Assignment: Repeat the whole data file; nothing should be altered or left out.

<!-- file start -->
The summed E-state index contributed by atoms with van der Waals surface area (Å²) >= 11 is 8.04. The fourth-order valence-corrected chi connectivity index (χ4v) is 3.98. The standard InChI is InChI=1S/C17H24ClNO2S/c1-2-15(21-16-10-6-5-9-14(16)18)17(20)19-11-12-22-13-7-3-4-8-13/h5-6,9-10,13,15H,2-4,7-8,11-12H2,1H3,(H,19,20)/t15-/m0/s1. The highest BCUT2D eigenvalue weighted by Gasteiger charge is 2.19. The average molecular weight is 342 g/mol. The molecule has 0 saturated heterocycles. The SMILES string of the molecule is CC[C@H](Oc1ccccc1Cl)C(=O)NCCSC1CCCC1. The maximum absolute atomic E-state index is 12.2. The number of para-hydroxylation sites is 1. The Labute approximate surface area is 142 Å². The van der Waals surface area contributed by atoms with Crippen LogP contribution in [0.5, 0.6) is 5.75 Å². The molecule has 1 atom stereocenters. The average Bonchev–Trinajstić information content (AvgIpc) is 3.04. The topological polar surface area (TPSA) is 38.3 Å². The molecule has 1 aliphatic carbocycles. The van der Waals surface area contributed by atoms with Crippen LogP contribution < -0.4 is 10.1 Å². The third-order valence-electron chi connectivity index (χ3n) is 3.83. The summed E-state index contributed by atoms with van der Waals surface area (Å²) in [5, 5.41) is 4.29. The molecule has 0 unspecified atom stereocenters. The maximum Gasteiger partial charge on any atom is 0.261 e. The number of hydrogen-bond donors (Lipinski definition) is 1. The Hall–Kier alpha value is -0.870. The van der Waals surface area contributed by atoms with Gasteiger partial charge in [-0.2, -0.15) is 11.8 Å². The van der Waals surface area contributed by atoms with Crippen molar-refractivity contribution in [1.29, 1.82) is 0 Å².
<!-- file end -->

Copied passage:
The summed E-state index contributed by atoms with van der Waals surface area (Å²) >= 11 is 8.04. The fourth-order valence-corrected chi connectivity index (χ4v) is 3.98. The standard InChI is InChI=1S/C17H24ClNO2S/c1-2-15(21-16-10-6-5-9-14(16)18)17(20)19-11-12-22-13-7-3-4-8-13/h5-6,9-10,13,15H,2-4,7-8,11-12H2,1H3,(H,19,20)/t15-/m0/s1. The highest BCUT2D eigenvalue weighted by Gasteiger charge is 2.19. The average molecular weight is 342 g/mol. The molecule has 0 saturated heterocycles. The SMILES string of the molecule is CC[C@H](Oc1ccccc1Cl)C(=O)NCCSC1CCCC1. The maximum absolute atomic E-state index is 12.2. The number of para-hydroxylation sites is 1. The Labute approximate surface area is 142 Å². The van der Waals surface area contributed by atoms with Crippen LogP contribution in [0.5, 0.6) is 5.75 Å². The molecule has 1 atom stereocenters. The average Bonchev–Trinajstić information content (AvgIpc) is 3.04. The topological polar surface area (TPSA) is 38.3 Å². The molecule has 1 aliphatic carbocycles. The van der Waals surface area contributed by atoms with Crippen LogP contribution < -0.4 is 10.1 Å². The third-order valence-electron chi connectivity index (χ3n) is 3.83. The summed E-state index contributed by atoms with van der Waals surface area (Å²) in [5, 5.41) is 4.29. The molecule has 0 unspecified atom stereocenters. The maximum Gasteiger partial charge on any atom is 0.261 e. The number of hydrogen-bond donors (Lipinski definition) is 1. The Hall–Kier alpha value is -0.870. The van der Waals surface area contributed by atoms with Gasteiger partial charge in [-0.2, -0.15) is 11.8 Å². The van der Waals surface area contributed by atoms with Crippen molar-refractivity contribution in [1.29, 1.82) is 0 Å².